Robert Ley

Robert Ley

Reichsleiter, head of the Organizational Department of the NSDAP and at the same time head of the German Labor Front.
Date of Birth: 15.02.1890
Country: Germany

  1. Biography of Robert Ley
  2. Political Career
  3. Leadership of the German Labor Front
  4. Vision for Worker's Rights
  5. Post-War Trial and Death

Biography of Robert Ley

Robert Ley, born on February 15, 1890, in Niederbreidenbach, was a prominent figure in the National Socialist German Workers' Party (NSDAP) and a leader of the German Labor Front. Ley initially joined the NSDAP as one of its earliest members and quickly rose through the ranks. He was a rival of Gregor Strasser and eventually aligned himself with Adolf Hitler, who appreciated Ley's loyalty and supported his career.

Political Career

In 1928, Ley was elected to the Prussian Landtag, and in 1930, he became a member of the Reichstag. From 1931 to 1934, he served as the Gauleiter of Rhineland. After Hitler's rise to power, Ley took control of the Prussian State Council and attempted to consolidate power for himself. However, Hermann Göring, who did not want any rivals in Prussia, opposed Ley's ambitions.

Leadership of the German Labor Front

On May 2, 1933, with Hitler's approval, Ley assumed leadership of the "Action Committee for the Protection of German Labor." Under his command, the offices of all trade unions were occupied, and their leaders were arrested. Within a few days, Ley had complete control over all trade union organizations in Germany and became the undisputed dictator as the head of the German Labor Front.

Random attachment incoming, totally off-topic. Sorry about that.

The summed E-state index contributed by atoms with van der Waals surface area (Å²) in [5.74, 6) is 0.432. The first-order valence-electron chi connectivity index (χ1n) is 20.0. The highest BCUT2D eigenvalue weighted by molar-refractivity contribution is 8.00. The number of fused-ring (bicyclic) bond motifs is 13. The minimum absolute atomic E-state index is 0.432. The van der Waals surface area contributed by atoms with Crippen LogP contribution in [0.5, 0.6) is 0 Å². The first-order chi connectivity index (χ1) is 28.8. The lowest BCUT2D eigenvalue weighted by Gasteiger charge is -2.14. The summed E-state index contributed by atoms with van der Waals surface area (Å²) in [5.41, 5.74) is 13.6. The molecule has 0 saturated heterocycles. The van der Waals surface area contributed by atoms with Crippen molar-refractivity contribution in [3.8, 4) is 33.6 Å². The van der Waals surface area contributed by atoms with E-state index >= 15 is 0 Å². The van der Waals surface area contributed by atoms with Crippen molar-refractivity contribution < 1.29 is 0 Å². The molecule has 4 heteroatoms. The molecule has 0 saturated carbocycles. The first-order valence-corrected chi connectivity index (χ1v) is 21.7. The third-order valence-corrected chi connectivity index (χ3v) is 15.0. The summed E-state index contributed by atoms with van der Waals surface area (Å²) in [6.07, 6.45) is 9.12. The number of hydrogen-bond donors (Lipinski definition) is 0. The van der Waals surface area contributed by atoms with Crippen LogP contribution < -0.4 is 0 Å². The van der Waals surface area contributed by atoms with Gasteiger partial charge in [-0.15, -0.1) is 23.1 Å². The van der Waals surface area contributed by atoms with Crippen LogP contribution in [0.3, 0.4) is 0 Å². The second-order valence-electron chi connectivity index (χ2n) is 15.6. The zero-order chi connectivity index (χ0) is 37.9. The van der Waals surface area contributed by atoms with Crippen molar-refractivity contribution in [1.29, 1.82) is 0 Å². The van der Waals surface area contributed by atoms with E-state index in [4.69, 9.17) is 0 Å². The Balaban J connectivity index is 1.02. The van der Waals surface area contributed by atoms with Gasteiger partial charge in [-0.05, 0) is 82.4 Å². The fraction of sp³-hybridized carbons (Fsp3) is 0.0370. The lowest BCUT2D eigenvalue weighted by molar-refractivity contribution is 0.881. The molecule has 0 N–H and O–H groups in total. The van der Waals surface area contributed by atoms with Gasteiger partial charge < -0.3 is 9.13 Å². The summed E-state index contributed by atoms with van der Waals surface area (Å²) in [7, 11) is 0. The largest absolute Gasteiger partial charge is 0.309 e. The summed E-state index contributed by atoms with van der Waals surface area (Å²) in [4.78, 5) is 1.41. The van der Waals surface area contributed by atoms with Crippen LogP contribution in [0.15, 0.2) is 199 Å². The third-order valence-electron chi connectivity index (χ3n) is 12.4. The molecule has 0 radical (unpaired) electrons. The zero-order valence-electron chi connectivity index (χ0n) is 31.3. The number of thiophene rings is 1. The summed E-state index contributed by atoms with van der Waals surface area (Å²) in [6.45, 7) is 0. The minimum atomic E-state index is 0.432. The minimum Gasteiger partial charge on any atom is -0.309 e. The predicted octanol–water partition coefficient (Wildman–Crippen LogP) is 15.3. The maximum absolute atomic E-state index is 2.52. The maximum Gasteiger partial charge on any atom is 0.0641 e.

Vision for Worker's Rights

Ley often emphasized his commitment to the workers, stating, "Your institutions, workers, are sacred and inviolable for us National Socialists. I am the son of poor peasants myself and know what poverty is. I pledge to you that we will not only preserve what you have but also expand the rights of the working person so that they can enter the new National Socialist state as equal and respected members of the nation."

Post-War Trial and Death

In 1940, Ley published the book "Wir alle helfen dem Fuehrer" ("We All Help the Fuehrer") in Munich. However, his career took a dark turn after World War II. On October 20, 1945, Ley faced charges before the International Military Tribunal in Nuremberg. Upset and emotional, he questioned how he could prepare a defense against crimes of which he claimed to have had no knowledge. Distraught, Ley was found strangled in his cell on October 24. In a final note, he expressed his inability to bear the shame any longer.

Despite his initial prominence and influence within the Nazi party, Robert Ley's downfall and tragic end reflected the dark consequences of his involvement in one of history's most devastating regimes.